Thursday, July 17, 2008

How Far Should We Go to Save Our Pets?

This is a country in which 93 percent of we owners describe our pets as members of the family, where 70 percent of us sleep with our dogs and 78 percent with our cats, in which nearly three-quarters of married pet owners report greeting their pet before their spouse when they return home. It is a culture in which, according to one New York study, women report feeling "significantly" more intimacy with the closest pet than the closest person in their lives. Given this remarkable relationship, how do we approach these life-and-death decisions? Is it as far as our credit cards will stretch? Is it the pet's quality of life? Or our own quality of life? (Photo: Boswell, a 2-year-old goose undergoing cancer treatment at the Cummings School of Veterinary Medicine at Tufts University in North Grafton. Though he was an $8 purchase at the local feed store, his two major bouts with cancer - a tumor in his trachea and now osteosarcoma (a fast-moving and painful bone cancer) in his leg - have added up to perhaps $20,000 worth of surgeries and treatments.) There are kidney transplants for cats, brain surgery for dogs. Cancer treatments - including operations, chemotherapy, and radiation - for all creatures, including rabbits, lizards, parakeets, fish, and ferrets. Pacemakers are routine, as are CAT scans, PET scans, and MRIs. Along with the cutting-edge equipment, the level of expertise and specialization among vets has grown, too. So - how much would you spend? Source: the Globe Magazine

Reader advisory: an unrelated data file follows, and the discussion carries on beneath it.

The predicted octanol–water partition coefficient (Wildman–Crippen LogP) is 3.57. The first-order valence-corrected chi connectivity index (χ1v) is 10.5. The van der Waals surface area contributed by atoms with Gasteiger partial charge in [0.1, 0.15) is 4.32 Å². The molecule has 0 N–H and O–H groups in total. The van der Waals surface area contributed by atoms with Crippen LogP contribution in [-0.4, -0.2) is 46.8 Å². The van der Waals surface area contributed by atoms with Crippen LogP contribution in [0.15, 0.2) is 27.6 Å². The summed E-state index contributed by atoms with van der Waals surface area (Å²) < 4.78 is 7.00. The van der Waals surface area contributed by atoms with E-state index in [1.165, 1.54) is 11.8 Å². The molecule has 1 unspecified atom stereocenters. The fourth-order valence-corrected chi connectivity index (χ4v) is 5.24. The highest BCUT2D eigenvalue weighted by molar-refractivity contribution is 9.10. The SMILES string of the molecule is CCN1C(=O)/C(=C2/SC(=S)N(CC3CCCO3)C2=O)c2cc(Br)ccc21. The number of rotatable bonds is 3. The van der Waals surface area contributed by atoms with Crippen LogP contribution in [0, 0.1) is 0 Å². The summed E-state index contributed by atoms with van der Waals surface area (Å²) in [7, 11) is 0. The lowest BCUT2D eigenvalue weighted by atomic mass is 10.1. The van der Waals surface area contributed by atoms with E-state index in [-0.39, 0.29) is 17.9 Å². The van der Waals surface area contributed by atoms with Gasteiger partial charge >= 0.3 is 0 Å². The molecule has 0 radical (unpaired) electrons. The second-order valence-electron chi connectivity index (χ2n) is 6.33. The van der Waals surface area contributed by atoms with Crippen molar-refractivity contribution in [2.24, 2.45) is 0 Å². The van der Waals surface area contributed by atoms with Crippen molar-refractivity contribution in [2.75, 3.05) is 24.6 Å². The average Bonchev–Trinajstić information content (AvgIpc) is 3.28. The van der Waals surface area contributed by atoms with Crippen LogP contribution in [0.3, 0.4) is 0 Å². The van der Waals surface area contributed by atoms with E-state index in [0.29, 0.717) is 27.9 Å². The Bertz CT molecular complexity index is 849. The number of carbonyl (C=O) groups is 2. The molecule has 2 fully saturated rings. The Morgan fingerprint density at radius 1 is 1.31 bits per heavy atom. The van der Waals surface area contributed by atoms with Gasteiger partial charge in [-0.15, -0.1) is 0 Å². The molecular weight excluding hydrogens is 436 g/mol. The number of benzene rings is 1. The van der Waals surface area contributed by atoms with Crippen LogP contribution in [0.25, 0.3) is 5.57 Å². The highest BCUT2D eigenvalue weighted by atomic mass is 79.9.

Saman Rashid said...

Pets are really important.After my cat died,i made a pet blog to let other people know how to care about their pets.

rob said...

I agree, Pets are very important. That's the reason why I prefer Best pet food to my pets for their healthy life.